Tracking a Fraudulent Ballot in Real Time

During our year with Mike Lindell, the Fractal team went from never having seen an election roll to running the largest election database ever created, with over 1.7 billion records — for 12 states alone.

With only 165 million or so voters in the United States, why such a large database?

Data travel, data move, data tell a story as they traverse different databases — over time. 

Let's take an example. 

Phineas Phrogg, our made up character, is on a voter roll.  Phineas owns a home, has three credit cards, two cars, does limited social media, is a deacon at his church and active in the Lions Club.

Phineas's data in any single database yield 1 x 1 = 1 level of insight.

A state voter roll, taken on March 15, is a flat surface with little actionable information.

If we take multiple databases where Phineas appears — his credit file, auto history, auto registration, donation info, and perhaps ten other common places Phineas innocently appears, we get a relief map — not a flat surface.   

Artificial intelligence predicts a lot of what Phineas is likely to do and likely to buy.

Here Phineas's information is 1 (Phineas) x number of data sources = 1,000 or 10,000 data points.  The A.I. program knows more about Phineas than he may know himself.

This is not high tech.  Every major consumer goods company does this work today — every reader of this article exists in scores of these databases. 

Now for the hard stuff.

What if we take a snapshot of every one of Phineas's databases on different dates?  Perhaps every month, or every week?

We see Phineas's actions over time. 

We see Phineas's likes and dislikes in one database — perhaps the car he chooses — change over the time series.  We can probably tie some of those new preferences to changes in another data source — perhaps a contribution database. 

Phineas started giving money to animal rescue.  This change might ripple through some other preferences as well.  Maybe he is moving toward being a vegetarian.

The A.I. systems for the consumer goods company will pick this up, too — three years from now.  We identify the behavior change almost instantly.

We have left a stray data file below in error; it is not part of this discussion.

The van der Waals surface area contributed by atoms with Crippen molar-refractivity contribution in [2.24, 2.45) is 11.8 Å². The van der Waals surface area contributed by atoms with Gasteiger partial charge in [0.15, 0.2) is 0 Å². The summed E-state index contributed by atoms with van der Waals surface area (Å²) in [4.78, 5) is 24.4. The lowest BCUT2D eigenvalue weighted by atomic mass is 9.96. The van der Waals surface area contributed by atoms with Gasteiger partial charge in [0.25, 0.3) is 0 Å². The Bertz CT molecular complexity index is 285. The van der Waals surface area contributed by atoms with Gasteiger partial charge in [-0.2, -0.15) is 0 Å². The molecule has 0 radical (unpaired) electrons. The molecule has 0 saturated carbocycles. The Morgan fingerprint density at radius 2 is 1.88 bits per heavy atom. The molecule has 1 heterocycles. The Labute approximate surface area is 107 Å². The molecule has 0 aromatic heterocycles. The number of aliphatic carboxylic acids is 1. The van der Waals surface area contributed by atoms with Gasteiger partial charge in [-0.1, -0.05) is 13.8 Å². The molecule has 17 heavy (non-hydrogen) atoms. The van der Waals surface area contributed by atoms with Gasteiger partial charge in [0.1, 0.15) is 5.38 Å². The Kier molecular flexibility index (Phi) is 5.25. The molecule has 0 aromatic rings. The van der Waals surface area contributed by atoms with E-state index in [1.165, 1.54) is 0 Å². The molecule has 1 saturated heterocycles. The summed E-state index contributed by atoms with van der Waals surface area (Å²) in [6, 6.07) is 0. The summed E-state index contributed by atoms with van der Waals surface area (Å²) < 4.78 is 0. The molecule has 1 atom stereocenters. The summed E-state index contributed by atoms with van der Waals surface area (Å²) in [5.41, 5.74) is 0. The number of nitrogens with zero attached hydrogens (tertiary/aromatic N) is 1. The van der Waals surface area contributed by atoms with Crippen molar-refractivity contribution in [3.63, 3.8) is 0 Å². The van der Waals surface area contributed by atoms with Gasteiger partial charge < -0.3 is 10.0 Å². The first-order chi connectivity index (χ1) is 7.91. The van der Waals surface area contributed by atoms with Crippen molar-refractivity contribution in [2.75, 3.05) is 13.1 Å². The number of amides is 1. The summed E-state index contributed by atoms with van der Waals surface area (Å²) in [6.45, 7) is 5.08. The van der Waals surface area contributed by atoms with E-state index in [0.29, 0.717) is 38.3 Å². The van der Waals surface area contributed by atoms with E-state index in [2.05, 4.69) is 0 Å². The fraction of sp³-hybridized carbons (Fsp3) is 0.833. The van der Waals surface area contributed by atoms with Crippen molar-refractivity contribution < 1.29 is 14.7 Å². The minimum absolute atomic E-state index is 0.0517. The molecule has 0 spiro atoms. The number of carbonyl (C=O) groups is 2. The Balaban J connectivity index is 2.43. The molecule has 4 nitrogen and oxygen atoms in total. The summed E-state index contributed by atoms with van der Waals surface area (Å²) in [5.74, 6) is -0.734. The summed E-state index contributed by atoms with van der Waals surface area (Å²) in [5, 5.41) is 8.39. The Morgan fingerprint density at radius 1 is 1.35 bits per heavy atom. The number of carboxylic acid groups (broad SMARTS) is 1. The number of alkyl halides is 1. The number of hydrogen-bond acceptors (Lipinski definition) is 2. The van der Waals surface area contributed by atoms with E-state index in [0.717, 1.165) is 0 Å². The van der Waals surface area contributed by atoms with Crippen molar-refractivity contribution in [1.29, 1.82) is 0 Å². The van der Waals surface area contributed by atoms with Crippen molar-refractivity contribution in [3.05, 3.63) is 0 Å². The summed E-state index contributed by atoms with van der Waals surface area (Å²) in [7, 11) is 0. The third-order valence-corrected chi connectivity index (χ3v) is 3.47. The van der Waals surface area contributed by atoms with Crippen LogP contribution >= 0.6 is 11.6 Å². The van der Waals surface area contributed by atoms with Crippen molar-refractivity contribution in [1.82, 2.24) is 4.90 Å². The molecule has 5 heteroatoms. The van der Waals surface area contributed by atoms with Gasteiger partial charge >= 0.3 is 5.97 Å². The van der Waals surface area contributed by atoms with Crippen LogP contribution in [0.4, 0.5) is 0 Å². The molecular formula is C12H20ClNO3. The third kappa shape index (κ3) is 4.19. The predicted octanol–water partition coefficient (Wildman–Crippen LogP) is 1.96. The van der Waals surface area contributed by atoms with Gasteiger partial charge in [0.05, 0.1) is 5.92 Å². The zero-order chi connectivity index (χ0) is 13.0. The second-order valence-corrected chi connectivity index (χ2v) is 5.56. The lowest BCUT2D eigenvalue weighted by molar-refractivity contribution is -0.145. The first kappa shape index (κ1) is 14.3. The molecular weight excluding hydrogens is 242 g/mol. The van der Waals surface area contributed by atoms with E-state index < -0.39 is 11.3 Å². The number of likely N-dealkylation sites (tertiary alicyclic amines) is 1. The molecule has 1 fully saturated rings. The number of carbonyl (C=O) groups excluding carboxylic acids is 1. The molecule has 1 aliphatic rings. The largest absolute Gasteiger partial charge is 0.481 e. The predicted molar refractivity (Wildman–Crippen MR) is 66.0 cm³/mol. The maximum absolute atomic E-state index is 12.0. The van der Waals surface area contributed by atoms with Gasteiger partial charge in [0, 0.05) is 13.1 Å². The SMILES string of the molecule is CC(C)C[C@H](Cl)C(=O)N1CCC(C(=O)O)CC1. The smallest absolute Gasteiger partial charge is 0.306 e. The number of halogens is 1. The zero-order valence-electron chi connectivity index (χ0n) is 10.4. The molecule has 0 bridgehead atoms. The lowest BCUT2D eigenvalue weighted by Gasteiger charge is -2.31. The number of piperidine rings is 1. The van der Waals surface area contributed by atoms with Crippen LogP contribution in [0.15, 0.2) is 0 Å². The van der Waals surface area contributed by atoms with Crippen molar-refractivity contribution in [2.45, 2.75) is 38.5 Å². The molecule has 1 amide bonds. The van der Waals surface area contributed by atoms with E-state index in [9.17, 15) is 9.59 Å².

That, people, is a game-changer. 

That is why, for a single state, like Pennsylvania or Georgia, we collected over 350,000,000 (350 million) records from the voter rolls in less than one year.  I just wanted you to see all the zeroes.

When our team built the TSA No-Fly List technology and the auto fraud systems for State Farm, GEICO, USAA, and others, their data teams bemoaned the "dirty data" in those databases.  They had clear agità from the misspellings, wrong addresses, different ways to show an address, fraudulent entries.

Our team loved dirty data. 

This is not a porno thing.  Dirty data — inaccuracies, misspellings, multiple ways of entering a street name — are Hansel's and Gretel's little stones leading to insight you cannot find anywhere else.

For eBay, when we built their cyber-fraud prevention system — they had already called the Secret Service, the FBI, every neural net company — they were all stymied by — you guessed it — dirty data!

The data magnification lesson is over.  Let's get to voter rolls.

If you do not think the government's election commissions are in on the massive voter fraud inherent in every state's voter rolls, you can stop reading here — because they are, and we can prove it in state after state.  Read some of our reports on

Anyone can compare voter rolls with NCOA (the National Change of Address database) and find people who moved.  Any high school math kid can run statistics against voter rolls and find anomalies growing on trees.  Any tech quant, living in his parents' basement, can run an obscure algorithm showing vote numbering inconsistent with historical patterns.

Come to think of it, in 2021 and 2022, these guys were everywhere — and they didn't remove fake voters.  Time to move on — they failed, and the Republicans failed with them.